American Autobiographies: Walks, Steamboats, and the First Cars

Updated on December 4, 2019
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Brandon Riederer is an Adjunct Instructor of English at Bryant & Stratton College. He has a M.A. in English from National University.

Walden Pond - The site and source of inspiration for Thoreau's masterpiece, "Walden"
Walden Pond - The site and source of inspiration for Thoreau's masterpiece, "Walden"

Transportation and Defamiliarization

Self-identity is constructed through subjective perspectives but it is still ultimately influenced by prevalent cultural ideologies. Some of these cultural influences forever shape national perspectives. For instance, John Locke’s ideas on the cultivation of nature for purposeful industries in his “Leviathan” are not only rooted in important American documents such as the U.S. Constitution, but it is also embedded within the language and thought-patterns of all American citizens. Thus, the foundations of American ideologies are—for the most part—unwavering. Even so, technology has played a prominent role in defamiliarizing American perspectives. For example, in the autobiographical works of three well-known authors— Henry David Thoreau, Mark Twain, and Theodore Dreiser— readers can notice the centrality of transportation in the construction of self and national identity during a time in American history where industrialization and urbanization were taking course. For Thoreau, Twain, and Dreiser, their chosen modes of transportation, as communicated in their personal narratives, have their own defamiliarizing effects on both their locations and their conceptions of themselves within the world.

Henry David Thoreau: Walking

When Thoreau ventured into the woods to Walden Pond, he sought to “front only the essential facts of life” (Thoreau, pg. 123). His transcendentalist beliefs lead him to speculate that self-identity must be realized separate from national-identity, and vice versa. Only afar as an outsider could he objectively observe the machinations of society, and only by immersing himself into a world where he acts as Emerson’s “transparent eyeball” could he allow himself insights into divinity and truth (Emerson, pg. 212). Furthering building his character in inspiration of Emerson’s philosophies on nature, he “work[ed] on the world with his understanding alone. He live[d] in it, and master[ed] it by a penny-wisdom” (Emerson, pg. 241). One of the many ways Thoreau immersed himself into nature to act in accordance with his transcendental beliefs was by the very simple act of walking.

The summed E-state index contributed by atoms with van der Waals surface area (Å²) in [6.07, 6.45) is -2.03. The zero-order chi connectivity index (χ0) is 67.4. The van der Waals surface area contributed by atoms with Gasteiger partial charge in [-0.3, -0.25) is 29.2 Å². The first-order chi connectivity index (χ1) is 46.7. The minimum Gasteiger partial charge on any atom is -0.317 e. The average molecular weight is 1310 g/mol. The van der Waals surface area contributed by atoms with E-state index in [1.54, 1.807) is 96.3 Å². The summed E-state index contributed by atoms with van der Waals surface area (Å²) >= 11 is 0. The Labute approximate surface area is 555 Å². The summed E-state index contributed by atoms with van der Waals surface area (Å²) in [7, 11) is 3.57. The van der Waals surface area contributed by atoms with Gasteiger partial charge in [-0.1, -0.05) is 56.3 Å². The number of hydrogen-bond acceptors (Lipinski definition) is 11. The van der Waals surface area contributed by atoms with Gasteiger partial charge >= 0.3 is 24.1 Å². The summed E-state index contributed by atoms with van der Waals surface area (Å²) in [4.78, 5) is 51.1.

Walking was a defamiliarizing activity for Thoreau during his experiment at Walden Pond. Both in nature and when he would visit town he would constantly jot down mental notes on every acute detail he was compelled by in the wilderness and society. Such a recess as Thoreau took from everyday norms allowed him to notice the often overlooked particulars of life such as the signs that “were hung out on all sides to allure him” and “the vitals of the village were the grocery, the bar-room, the post-office, and the bank” as he “strolled through the village” (Thoreau, pg. 132). Ultimately, by shifting his perspective to an outsider of society, his perspective experiences estrangement; in other words, by adopting a detached relationship with civilization, he was able to make the old seem new again. Ultimately, however, one must consider “if [they] are ready to leave [their] father and mother, and brother and sister, and wife and child and friends, and never see them again” because “if [they] have paid [their] debts, and made [their] wills, and settled all [their] affairs, and are a free man; then [they] are ready for a walk” (Thoreau, pg. 3). Thus, according to Thoreau, walking away from familiarity was the first step a person could take towards achieving self-actualization and attaining a deeper understanding of society.

Mark Twain: Sailing

Unlike Thoreau, Mark Twain’s autobiographical sketches The Boy’ Ambition, I Want to Be a Cub-Pilot, Perplexing Lessons, and Continued Perplexities from his “Life on the Mississippi” focus on a much newer and unfamiliar mode of transportation: the steamboat. The steamboat was an energizing force in his village Hannibal, Missouri in which “the town drunkards sitrs, the clerks wake up, a furious clatter of drays follows, every house and store pours out a human contribution, and all in a twinkling the dead town is alive and moving” as soon as a steamship rolled into town (Twain, pg. 198). The strange appearance of this foreign object forced “people [to] fasten their eyes upon the coming boat as upon a wonder they [were] seeing for the first time” (Twain, pg. 198). For many of those folks, it actually was a brand new experience that made them see the Mississippi river and Hannibal, Missouri through a new perspective characterized by its bustling “drays, carts, men, boys” and the idealized life of living on the sea (Twain, pg. 198). The very dream of sailing on a steamboat led Twain to run away and never to return until he was the captain of his own steamship.